…people like Jesus and Paul were not executed for saying, “Love one another.” They were killed because their understanding of love meant more than being compassionate towards individuals, although it did include that. It also meant standing against the domination systems that rule their world, and collaborating with the Spirit in the creation of a new way of life that stood in contrast to the normalcy of the wisdom of this world. Love and justice go together. Justice without love can be brutal and love without justice can be banal. Love is the heart of justice and justice is the social form of love.
Marcus J. Borg and John Dominic Crossan, The First Paul: Reclaiming the Radical Visionary Behind the Church’s Conservative Icon p.205 (via scottxstephens)
“This afternoon, SpaceX/Tesla founder Elon Musk finally gave his initial plans for the much-teased Hyperloop. The Hyperloop is supposed to be a better, faster, more efficient mode of travel—you know how tech dudes are gonna save the world with disruption or whatever?—and would supposedly get passengers from Los Angeles to San Francisco in about 35 minutes.”
Now we are able to rejoice that we are saved not through the immanent mechanisms of history and nature, but by grace; that God will not unite all of history’s many strands in one great synthesis, but will judge much of history false and damnable; that he will not simply reveal the sublime logic of fallen nature, but will strike off the fetters in which creation languishes; and that, rather than showing us how the tears of a small girl suffering in the dark were necessary for the building of the Kingdom, he will instead raise her up and wipe away all tears from her eyes – and there shall be no more death, or sorrow, nor crying, nor any more pain, for the former things will have passed away, and he that sits upon the throne will say, “Behold, I make all things new.”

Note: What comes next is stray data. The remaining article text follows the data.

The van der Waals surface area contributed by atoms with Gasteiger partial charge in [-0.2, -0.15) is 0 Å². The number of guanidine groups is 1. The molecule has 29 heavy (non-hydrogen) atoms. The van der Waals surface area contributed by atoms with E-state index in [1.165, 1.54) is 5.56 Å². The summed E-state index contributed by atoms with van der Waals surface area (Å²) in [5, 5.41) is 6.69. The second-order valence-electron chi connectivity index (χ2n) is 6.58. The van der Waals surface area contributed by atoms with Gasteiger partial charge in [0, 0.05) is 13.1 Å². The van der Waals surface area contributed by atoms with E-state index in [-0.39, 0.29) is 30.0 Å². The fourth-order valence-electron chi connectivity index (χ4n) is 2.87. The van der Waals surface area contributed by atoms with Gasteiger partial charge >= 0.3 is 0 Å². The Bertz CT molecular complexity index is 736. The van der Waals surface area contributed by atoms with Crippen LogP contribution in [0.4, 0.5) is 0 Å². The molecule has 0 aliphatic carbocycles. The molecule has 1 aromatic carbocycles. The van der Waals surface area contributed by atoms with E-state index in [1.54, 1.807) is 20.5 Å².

You might be thinking you’re unimpressive and unqualified. That’s good. God performs the most impressive feats through the most unimpressive people. God likes to wet the wood before he sets it on fire. That way, everybody knows who made it burn.
While the Old Testament contains much violence, it also contains a significant concern for peace. Its civil laws are ostensibly structured to limit the violence individuals are entitled to, which Jesus then further limits, to none. Many understand the concept of “eye for an eye” as a tacit approval of violence, when in fact it restricts violence to only as much as you were injured initially. Jesus simply takes the restriction further, and says, “When injured, do not seek reprisal at all.” What is more, it is the Old Testament that tells us that when the Messiah inaugurates his reign, “They will beat their swords into plowshares and their spears into pruning hooks. Nation will not take up sword against nation, nor will they train for war anymore.”
When we pray for the hungry, let’s remember to feed them. When we pray for the unborn, let’s welcome single mothers and adopt abandoned children. When we give thanks for creation, let’s plant a garden and buy locally grown fruits and veggies. When we remember the poor, let’s reinvest our money in micro-lending programs. When we pray for peace, let’s beat our swords into plowshares and turn military budgets into programs of social uplift. When we pray for an end to crime, let’s visit those in prison. When we pray for lost souls, let’s be gracious to the souls who’ve done us wrong.
(Source: , via midwest-alaskan)